All told, PHOs will spend millions of dollars to launch their Medicare networks, with no immediate payoff. "The range that people use is between $2 million and $7 million for PSOs to get started," says Barbara Plager, president and CEO of Health Partners of Philadelphia. "We are on the low end of that because we were building on a plan that already had a lot of capabilities."
Health Partners broke into the risk-bearing business when it began enrolling Medicaid managed-care recipients in the Philadelphia area 12 years ago. Initially, it entered the program through HMO partnerships. Then in 1994 it obtained its own HMO license and purchased its own information systems.
When Health Partners became a Medicare PSO demonstration project this year, the plan incurred a new expense: marketing to beneficiaries. Experts say those costs can range from $600 to $1,500 per enrollee.
To Health Partners and its seven health system owners, the investment is part of a longer-term strategy. Blaming drastic reductions in Medicaid rates in the past two years, Plager says the $238 million plan is operating in the red. She advises PSO-wannabes to be prepared for many challenges along the way. "This is not an effort for the faint of heart," she says.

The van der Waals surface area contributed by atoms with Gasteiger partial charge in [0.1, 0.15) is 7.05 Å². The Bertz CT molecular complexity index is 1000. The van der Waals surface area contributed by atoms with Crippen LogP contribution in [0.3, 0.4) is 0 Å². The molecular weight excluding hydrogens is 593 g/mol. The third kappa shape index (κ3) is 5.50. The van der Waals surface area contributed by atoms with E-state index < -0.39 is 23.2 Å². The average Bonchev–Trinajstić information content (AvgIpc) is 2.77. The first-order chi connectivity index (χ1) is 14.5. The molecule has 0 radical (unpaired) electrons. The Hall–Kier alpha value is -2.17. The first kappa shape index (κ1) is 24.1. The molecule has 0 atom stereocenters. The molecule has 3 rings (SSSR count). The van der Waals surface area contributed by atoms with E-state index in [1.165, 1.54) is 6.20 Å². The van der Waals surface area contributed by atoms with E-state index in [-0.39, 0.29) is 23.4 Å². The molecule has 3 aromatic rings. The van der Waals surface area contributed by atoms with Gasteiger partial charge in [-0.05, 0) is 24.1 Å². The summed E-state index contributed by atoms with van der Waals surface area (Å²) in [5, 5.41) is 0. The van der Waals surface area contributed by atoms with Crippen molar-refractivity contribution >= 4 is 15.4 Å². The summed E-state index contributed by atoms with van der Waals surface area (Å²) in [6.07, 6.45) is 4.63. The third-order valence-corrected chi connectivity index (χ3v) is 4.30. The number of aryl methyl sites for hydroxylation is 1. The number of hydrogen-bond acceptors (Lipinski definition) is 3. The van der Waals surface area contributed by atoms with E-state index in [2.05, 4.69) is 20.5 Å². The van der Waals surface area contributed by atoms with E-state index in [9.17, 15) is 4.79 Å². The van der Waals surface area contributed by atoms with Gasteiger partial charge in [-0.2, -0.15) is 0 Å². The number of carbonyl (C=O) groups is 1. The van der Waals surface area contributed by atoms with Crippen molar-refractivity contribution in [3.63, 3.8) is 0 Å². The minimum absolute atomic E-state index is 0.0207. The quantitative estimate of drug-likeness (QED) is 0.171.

Hamilton-HMC's Whelan says a PSO easily can spend $3 million to $6 million before breaking even. Costs will vary depending on how many services a provider network buys on a contractual basis. Some plans try to build claims processing systems from scratch, a costly proposition. Others may outsource their claims processing functions, cutting their capitalization costs.
The millions of dollars invested in Georgia Health Care Partnership over the past five years were picked up by Memorial Medical Center. But officials now realize the for-profit venture needs even more capital to add new lives in its market area and expand geographically. In the next two years, the PSO hopes to add another 50,000 enrollees to the 46,000 commercial employees and dependents it now covers.
"We've got to take it to a larger scale to make it work," Myers says. To do that, the PSO is considering bringing in physicians and other hospitals as equity partners.
Friendly government. Assuming that federal law doesn't prevent private investment, Hamilton-HMC's Whelan expects to see venture capitalists and insurance companies involved in PSO financing. And down the road, he sees nothing to prevent PSOs from going public.
HCFA's sanctioning of Medicare PSOs is no ticket to the bank. But with Uncle Sam's blessing, who knows? "They could have a significant role in shaping the healthcare system for the next five years," Whelan says.